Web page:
Tag Archives: Beardown

Beating Vegas: Beardown

Green Bay Packers +5.5 at Chicago Bears

As a die hard Chicago Bears fan, I entered this season with very minimal hopes and realistic expectations.  At the mid-point of this season, all isn’t awful for the Bears, but they sure do have a lot more work to do.  Currently the Bears offense is – predictable, to say the least.  With rookie quarterback Mitchell Trubisky being handcuffed by play-calling and a lack of options to throw the ball to, the Bears are attacking via the rushing game. Running back Jordan Howard is third in the NFL in total carries (behind Zeke Elliot and LeVeon Bell) and is fifth in the NFL in rushing yards (662).  He is the bell cow for this offense and with Mitchell Trubisky throwing for less than 50% of his completions, expect this trend to continue.  The strength of this Bears team lies in their top ten defense.  This is a great thing for fans of the Bears to see as they know the key to any success this franchise has ever had – stems from a strong defense.  This week the Monsters of the Midway face their hated rival, the Green Bay Packers.  Quarterback Brett Hundley has been more underwhelming than Trubisky and although his completion percentage is 1.2 points below sixty-percent – don’t be fooled.  He’s averaging five yards a pass and has a touchdown/interception ratio of 1:4.  Yikes.  Defensively, the Packers are allowing 357 yards a game, which puts them in the bottom twenty-five percent of the NFL.  Both teams will run very vanilla offenses, the Bears may try to open things up more than the Packers actually.  Regardless, this is the first time since 2008 that the Bears are actually favored to win over the Packers.  Five and half points (with the trending arrow moving upwards) is just a weird number, but 38 as the over and under is a good one.  This game will see a lot of three and outs and a lot of kicks.  Bears may pull it off, modestly.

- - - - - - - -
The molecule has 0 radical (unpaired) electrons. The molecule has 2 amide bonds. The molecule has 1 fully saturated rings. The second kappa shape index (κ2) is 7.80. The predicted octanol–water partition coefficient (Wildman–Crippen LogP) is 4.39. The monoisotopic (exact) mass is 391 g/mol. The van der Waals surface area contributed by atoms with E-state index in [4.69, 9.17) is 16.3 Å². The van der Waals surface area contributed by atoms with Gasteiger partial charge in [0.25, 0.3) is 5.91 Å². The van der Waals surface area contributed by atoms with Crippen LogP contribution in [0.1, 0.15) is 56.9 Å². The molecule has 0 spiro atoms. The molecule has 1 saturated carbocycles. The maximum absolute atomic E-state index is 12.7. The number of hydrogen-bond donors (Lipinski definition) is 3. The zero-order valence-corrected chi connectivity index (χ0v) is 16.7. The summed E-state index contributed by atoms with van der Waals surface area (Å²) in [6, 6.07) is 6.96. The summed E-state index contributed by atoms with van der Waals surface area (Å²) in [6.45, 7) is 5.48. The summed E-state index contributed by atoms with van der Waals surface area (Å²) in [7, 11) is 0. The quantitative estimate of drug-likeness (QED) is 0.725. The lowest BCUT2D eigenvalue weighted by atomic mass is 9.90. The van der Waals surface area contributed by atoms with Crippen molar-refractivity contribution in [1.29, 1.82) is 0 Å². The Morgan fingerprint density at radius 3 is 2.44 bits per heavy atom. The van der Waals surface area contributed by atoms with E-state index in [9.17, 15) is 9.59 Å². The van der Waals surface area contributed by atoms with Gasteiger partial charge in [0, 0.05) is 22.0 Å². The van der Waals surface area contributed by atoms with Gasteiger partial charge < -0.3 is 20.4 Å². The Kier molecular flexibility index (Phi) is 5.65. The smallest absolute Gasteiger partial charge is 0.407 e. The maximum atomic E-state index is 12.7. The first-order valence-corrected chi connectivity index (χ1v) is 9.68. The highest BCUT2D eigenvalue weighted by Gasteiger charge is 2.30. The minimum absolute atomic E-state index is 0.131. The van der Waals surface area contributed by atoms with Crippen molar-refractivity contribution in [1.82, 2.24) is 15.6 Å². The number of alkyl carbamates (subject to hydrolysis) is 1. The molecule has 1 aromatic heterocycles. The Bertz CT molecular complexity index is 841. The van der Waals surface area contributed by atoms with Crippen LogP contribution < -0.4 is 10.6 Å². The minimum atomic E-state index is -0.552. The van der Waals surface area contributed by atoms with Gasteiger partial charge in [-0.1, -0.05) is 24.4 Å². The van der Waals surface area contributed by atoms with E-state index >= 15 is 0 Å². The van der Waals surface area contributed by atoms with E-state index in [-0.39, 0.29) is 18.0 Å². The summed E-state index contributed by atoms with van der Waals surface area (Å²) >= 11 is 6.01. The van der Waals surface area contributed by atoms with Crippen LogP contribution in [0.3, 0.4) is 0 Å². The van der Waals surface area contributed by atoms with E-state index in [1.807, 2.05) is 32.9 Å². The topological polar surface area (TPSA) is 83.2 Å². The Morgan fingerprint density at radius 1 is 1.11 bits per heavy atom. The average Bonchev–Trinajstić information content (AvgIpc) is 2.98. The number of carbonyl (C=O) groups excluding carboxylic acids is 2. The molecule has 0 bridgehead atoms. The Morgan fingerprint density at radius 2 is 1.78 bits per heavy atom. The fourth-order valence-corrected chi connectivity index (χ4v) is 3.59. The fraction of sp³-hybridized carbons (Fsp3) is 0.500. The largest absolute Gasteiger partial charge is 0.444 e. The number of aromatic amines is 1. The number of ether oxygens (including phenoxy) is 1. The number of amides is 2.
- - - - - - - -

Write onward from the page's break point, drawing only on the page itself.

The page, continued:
The Pick: The Under 38.5

Houston Texans +11 at Los Angeles Rams

One thing we all can agree on is this:  The Houston Texans are pathetic without Deshaun Watson under center.  The Texans options are quarterback are Tom Savage, who’s awful; Josh Johnson, who we vaguely remember as awful and TJ Yates, who is “eh.” It’s not even about the Texans losing their quarterback, the whole organization seems to have lost any inspiration, and that is not ALL on coach Bill O’ Brien.  O’Brien is in the middle of a firestorm that involves his players not being happy with remarks made by the team’s owner.  This is the total opposite of what’s going on in L.A. with the Rams.  For years, the Rams have pretty much been a door-mat in the NFL.  First year coach Sean McVay has transformed this team into the league’s number one scoring offense, averaging 32.9 points per contest.  Houston’s defense may struggle with the Rams’ aerial attack and their run defense will get their best challenge of the season going up against running back Todd Gurley.  Gurley has the fourth most rushing yards in the NFL with 686.  The total balance on offense will be too much for Houston to keep up with for four quarters especially because the Texans offense will most likely throw up uneventful three-and-out drives and turn over the ball at least twice.